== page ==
The next day, all three went to the well. The two oldest were each lowered in a basket so far, until they rang a bell asking to be pulled back up. But the youngest stayed in until he reached the bottom. He killed the dragons and the daughters all kissed him. He then sent them up in the basket one by one. But when the basket came down for him to go up, he remembered what the dwarf had said so he put a heavy rock in it. When the basket was halfway up, one of the other huntsman cut the rope so it fell back down. The two huntsman threatened the daughters not to say anything, and then they took them back to the king and asked that each get a wife.

The youngest stayed in the bottom of the well for some time, but then he saw that there was a flute hanging on the wall in one of the rooms. So he began to play it, and with each note a dwarf/elf appeared. He explained that he wanted to go back to the surface, so each grabbed a hair on his head and drew him back to the surface.

When he got to the kingdom, the three daughters fainted. The king thought he must have been cruel to them, so he had him locked up. Once the daughters woke, they told the king to set him free, but they couldn’t say why. So the king had them tell the stove. He stood in the doorway and heard what they said to the stove, so he had the two other huntsman hanged, and the youngest huntsman and the youngest daughter were wed.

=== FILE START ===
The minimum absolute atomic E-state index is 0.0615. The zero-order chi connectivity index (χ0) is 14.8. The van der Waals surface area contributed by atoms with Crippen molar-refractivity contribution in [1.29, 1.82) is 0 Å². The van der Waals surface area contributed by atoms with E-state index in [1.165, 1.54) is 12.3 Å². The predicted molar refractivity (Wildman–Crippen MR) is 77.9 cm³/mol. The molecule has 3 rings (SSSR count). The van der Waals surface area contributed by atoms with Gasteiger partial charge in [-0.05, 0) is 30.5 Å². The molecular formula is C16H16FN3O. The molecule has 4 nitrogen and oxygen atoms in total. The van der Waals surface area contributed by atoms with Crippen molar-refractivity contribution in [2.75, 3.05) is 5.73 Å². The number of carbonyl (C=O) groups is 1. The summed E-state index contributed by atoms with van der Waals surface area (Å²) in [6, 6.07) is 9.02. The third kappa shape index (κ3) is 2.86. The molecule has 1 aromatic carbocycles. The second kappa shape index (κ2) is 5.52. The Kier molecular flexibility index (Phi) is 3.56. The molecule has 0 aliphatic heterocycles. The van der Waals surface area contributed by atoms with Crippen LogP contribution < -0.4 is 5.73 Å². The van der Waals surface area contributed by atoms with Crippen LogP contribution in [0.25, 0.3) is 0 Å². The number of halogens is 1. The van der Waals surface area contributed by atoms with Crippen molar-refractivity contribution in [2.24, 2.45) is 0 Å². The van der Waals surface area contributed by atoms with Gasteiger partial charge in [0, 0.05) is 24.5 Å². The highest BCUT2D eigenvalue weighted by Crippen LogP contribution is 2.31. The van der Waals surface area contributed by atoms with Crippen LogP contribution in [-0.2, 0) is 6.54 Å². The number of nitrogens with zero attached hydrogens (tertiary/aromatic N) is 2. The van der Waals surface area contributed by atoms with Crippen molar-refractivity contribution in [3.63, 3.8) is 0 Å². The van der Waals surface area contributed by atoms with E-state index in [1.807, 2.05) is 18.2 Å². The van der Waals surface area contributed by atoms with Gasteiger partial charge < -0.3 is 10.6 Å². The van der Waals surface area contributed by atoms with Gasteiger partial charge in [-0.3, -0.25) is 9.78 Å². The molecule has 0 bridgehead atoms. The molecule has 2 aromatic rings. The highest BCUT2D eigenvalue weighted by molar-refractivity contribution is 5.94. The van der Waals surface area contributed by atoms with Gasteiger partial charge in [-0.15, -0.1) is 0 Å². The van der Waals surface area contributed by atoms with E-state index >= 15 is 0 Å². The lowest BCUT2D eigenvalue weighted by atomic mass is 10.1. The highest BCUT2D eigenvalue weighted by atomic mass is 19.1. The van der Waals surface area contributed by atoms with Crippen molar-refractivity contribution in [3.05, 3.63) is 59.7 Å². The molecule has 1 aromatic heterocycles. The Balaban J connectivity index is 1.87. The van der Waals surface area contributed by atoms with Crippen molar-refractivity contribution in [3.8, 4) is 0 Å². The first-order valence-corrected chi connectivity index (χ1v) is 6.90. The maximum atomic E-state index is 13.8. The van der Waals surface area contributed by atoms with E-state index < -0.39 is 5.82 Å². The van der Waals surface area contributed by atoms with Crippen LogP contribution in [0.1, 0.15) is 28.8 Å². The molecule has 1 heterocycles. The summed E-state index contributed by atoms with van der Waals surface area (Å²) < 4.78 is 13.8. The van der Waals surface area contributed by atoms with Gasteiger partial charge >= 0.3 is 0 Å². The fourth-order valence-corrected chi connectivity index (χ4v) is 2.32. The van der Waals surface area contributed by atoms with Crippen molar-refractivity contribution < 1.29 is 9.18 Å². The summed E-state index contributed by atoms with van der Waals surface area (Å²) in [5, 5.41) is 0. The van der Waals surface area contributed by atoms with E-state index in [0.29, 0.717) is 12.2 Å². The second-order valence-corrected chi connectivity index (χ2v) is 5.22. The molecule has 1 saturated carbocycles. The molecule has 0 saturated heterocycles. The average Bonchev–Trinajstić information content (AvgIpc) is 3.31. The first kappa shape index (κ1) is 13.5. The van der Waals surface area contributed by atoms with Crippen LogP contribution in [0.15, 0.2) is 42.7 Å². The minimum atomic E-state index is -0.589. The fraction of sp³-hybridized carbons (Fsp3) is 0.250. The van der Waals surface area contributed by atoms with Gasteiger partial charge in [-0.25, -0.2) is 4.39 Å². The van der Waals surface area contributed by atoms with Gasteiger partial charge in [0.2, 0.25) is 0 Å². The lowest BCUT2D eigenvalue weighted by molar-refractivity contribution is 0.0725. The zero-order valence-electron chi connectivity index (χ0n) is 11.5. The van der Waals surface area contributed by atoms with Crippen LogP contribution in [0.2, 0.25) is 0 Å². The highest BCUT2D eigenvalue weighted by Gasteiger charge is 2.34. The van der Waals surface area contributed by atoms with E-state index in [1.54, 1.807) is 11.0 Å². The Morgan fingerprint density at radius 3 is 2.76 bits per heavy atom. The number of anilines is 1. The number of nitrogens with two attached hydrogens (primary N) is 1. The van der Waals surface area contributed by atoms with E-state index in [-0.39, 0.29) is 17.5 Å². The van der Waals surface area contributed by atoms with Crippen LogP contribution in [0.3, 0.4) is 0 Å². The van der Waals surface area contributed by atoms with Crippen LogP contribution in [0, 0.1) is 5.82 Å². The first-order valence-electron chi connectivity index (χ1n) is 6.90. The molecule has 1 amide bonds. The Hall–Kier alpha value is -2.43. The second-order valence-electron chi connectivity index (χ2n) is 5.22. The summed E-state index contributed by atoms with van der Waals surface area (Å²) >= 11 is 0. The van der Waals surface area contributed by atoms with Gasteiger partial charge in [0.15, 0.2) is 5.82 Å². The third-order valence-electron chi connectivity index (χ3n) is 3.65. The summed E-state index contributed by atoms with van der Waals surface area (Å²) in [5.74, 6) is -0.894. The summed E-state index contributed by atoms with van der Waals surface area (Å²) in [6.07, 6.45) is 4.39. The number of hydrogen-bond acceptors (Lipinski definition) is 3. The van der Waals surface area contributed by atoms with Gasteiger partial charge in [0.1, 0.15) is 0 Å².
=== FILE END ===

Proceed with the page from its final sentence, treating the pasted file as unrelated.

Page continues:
I don’t know if the three huntsmen were supposed to be brothers or not. Sometimes it read that way, and sometimes not.

So in the olden days you could find an empty castle where food remained hot and just move in without wondering who built it?

So just having each daughter guarded by a dragon wasn’t enough, they had to be multi-headed?

So they pulled him up by his hair. Didn’t they have stairs, or something?

The ending of this story came out of nowhere. This is the last sentence of the story: “Then [the king] caused the two brothers to be hanged on the gallows, and to the third he gave his youngest daughter, and on that occasion I wore a pair of glass shoes, and I struck them against a stone, and they said, ‘Klink,’ and were broken.” What? What do glass shoes have to do with the apples, and the dragons, and the … what?